Abstract OBJECTIVES: Proponents of criminogenic risk assessment have called for its widespread expansion throughout the criminal justice system. Its success in predicting recidivism is taken as evidence that criminogenic risks tap into the causes of criminal behavior, and that targeting these factors can reduce correctional supervision rates and even prevent crime. This study challenges these assertions, by testing the implicit assumption that populations in which recidivism risk factors were identified are interchangeable with populations experiencing the onset/duration of exposure to the criminal justice system.
Abstract Risk assessment and risk reduction have become increasingly central to criminal justice policy and practice in the last 25 years. Yet there remains a lack of consensus both on the theoretical and methodological foundations of risk and on its social and practical implications. Some proponents see risk assessment and reduction as solutions to the inefficiencies and injustices of contemporary mass incarceration. Some critics see actuarial risk as being partially responsible for mass incarceration, and warn that recent iterations will only reinscribe existing inequalities under a new guise of objectivity.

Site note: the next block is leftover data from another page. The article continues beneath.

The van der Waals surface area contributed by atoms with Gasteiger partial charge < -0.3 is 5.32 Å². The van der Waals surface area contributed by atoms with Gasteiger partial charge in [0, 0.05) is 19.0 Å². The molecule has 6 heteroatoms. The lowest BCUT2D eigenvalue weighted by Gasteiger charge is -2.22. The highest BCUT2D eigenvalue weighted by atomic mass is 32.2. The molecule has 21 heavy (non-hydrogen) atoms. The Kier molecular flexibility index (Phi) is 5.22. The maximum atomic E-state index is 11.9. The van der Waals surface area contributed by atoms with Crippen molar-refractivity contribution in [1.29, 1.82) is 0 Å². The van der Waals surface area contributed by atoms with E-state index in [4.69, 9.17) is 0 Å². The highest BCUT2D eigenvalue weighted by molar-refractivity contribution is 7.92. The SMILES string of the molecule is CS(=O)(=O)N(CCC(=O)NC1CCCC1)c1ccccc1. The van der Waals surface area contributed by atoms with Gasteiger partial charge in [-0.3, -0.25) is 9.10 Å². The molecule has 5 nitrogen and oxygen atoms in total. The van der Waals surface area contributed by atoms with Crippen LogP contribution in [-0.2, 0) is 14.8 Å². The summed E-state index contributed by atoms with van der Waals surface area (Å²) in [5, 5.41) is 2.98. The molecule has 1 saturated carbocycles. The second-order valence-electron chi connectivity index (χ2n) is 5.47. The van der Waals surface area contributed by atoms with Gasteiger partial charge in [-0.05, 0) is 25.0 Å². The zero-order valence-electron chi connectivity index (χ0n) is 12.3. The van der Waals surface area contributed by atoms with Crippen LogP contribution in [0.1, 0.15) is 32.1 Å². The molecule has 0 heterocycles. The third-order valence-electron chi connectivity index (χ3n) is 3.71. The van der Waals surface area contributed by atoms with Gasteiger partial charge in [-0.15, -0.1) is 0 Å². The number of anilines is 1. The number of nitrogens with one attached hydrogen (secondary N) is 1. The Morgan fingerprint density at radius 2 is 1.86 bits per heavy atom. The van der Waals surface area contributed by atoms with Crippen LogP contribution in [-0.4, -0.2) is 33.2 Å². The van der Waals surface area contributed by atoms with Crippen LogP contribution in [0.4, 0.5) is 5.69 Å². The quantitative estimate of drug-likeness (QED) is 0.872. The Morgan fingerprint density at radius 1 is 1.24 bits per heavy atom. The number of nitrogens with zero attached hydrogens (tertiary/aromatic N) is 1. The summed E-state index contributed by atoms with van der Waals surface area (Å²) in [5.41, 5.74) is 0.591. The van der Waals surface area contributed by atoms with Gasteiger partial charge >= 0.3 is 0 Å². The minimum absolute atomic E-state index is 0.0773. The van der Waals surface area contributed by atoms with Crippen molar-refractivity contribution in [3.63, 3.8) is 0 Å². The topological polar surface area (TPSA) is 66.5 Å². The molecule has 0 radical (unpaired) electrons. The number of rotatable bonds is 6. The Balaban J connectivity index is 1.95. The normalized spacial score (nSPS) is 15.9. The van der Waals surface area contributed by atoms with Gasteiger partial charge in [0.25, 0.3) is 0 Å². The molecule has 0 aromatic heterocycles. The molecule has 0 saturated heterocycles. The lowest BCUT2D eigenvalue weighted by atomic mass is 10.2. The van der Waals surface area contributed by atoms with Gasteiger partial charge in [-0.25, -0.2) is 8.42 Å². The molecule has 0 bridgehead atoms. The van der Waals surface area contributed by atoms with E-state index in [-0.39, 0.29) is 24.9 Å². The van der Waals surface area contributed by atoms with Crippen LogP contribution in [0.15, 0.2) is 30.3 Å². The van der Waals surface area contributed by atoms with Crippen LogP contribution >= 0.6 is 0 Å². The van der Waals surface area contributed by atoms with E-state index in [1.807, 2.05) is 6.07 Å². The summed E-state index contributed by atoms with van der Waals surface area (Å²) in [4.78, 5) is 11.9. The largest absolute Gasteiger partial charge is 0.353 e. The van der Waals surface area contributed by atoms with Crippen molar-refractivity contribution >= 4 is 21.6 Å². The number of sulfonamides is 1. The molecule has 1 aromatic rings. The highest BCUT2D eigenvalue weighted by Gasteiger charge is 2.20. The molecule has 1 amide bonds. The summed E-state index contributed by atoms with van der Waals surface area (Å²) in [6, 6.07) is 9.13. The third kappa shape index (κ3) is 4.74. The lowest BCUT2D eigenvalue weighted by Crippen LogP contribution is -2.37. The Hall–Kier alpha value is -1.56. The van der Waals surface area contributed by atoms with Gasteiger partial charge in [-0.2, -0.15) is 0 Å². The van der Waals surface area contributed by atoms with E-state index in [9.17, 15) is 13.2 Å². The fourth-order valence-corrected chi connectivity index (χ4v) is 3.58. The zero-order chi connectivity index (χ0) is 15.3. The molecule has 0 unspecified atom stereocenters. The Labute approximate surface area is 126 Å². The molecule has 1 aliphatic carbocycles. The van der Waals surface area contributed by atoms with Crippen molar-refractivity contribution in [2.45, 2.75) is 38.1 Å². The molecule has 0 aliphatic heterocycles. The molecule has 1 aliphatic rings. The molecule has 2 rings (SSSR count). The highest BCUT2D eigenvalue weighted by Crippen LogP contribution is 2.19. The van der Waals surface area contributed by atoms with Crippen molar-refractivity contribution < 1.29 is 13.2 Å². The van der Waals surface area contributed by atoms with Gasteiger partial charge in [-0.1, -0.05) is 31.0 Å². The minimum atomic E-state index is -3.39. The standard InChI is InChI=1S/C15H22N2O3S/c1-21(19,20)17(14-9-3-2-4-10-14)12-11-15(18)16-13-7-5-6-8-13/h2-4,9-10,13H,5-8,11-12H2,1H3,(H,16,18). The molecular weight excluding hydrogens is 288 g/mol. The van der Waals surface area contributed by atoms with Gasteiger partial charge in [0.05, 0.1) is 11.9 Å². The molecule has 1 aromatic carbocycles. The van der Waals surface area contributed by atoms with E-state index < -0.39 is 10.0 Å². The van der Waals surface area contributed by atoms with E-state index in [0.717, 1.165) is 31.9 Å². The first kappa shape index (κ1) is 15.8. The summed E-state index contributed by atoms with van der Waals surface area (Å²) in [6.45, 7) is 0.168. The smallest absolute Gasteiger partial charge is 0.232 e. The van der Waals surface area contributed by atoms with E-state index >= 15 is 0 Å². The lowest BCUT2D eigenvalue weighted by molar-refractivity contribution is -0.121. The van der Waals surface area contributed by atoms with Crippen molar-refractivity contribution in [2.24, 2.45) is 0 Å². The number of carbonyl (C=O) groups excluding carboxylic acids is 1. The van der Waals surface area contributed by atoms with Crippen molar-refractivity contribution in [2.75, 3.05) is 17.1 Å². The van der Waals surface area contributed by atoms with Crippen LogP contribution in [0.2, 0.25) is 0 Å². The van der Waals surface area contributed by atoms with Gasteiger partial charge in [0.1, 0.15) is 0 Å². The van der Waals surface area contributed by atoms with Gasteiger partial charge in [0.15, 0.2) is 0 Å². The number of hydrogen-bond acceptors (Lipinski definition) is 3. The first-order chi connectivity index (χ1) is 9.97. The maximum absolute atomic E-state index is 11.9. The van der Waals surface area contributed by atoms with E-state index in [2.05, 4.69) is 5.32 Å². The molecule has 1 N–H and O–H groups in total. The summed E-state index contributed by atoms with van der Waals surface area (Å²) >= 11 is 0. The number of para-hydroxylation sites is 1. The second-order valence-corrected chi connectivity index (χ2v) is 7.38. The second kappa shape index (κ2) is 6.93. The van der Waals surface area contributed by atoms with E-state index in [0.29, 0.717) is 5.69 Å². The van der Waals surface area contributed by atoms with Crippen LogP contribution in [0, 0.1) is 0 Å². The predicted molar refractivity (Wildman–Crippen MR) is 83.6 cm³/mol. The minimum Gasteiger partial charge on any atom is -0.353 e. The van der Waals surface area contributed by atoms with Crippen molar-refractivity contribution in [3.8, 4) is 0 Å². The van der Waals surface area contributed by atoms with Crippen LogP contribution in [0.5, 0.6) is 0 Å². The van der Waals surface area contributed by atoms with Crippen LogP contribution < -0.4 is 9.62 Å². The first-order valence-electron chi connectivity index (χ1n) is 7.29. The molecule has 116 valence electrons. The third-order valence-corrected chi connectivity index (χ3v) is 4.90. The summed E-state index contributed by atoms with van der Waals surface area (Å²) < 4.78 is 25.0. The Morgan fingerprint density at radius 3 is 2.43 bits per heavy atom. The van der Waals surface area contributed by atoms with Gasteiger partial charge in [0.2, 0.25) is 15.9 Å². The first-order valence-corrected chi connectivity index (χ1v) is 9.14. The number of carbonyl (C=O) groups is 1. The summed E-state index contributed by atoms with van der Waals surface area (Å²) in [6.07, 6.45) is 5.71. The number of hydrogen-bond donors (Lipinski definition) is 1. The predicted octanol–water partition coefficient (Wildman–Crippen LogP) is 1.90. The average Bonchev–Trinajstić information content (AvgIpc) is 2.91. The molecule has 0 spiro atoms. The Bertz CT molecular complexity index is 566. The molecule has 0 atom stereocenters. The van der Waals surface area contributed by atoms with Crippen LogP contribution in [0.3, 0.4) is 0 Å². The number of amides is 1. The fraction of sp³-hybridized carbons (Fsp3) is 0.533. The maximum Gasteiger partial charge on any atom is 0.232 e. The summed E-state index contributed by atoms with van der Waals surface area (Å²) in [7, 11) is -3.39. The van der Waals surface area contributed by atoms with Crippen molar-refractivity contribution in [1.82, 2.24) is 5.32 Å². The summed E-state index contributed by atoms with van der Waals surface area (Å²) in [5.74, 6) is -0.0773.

Abstract Although research robustly indicates that general or "criminogenic" factors predict various measures of recidivism, there is controversy about the extent to which these factors, versus untreated symptoms, lead to justice involvement for people with mental illnesses. Based on a sample of 183 people in intensive outpatient treatment followed for an average period of 34.5 months, the present study tested whether criminogenic factors (i.e., factor-analytically derived proxies of some of the "Central Eight"; Andrews & Bonta, 2010) and psychotic symptoms were independently associated with arrest.